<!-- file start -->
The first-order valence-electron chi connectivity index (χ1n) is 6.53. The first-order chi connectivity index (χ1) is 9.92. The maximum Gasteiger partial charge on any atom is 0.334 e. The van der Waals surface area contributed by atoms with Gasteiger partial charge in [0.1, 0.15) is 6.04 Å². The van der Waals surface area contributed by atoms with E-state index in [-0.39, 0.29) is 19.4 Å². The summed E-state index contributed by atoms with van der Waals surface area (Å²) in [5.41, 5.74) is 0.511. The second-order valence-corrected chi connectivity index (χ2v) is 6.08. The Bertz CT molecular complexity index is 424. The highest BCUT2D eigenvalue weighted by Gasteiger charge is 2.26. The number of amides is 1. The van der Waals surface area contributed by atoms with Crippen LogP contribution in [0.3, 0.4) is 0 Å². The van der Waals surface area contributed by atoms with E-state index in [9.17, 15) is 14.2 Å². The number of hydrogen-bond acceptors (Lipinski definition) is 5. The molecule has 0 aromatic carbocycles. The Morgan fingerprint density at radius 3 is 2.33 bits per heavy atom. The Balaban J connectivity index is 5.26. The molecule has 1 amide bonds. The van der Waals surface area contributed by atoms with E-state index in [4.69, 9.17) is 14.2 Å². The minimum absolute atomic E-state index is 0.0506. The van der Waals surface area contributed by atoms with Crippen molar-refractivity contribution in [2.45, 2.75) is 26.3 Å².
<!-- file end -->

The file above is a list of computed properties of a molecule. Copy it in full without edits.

The first-order valence-electron chi connectivity index (χ1n) is 6.53. The first-order chi connectivity index (χ1) is 9.92. The maximum Gasteiger partial charge on any atom is 0.334 e. The van der Waals surface area contributed by atoms with Gasteiger partial charge in [0.1, 0.15) is 6.04 Å². The van der Waals surface area contributed by atoms with E-state index in [-0.39, 0.29) is 19.4 Å². The summed E-state index contributed by atoms with van der Waals surface area (Å²) in [5.41, 5.74) is 0.511. The second-order valence-corrected chi connectivity index (χ2v) is 6.08. The Bertz CT molecular complexity index is 424. The highest BCUT2D eigenvalue weighted by Gasteiger charge is 2.26. The number of amides is 1. The van der Waals surface area contributed by atoms with Crippen LogP contribution in [0.3, 0.4) is 0 Å². The van der Waals surface area contributed by atoms with E-state index in [9.17, 15) is 14.2 Å². The number of hydrogen-bond acceptors (Lipinski definition) is 5. The molecule has 0 aromatic carbocycles. The Morgan fingerprint density at radius 3 is 2.33 bits per heavy atom. The Balaban J connectivity index is 5.26. The molecule has 1 amide bonds. The van der Waals surface area contributed by atoms with E-state index in [4.69, 9.17) is 14.2 Å². The minimum absolute atomic E-state index is 0.0506. The van der Waals surface area contributed by atoms with Crippen molar-refractivity contribution in [2.45, 2.75) is 26.3 Å².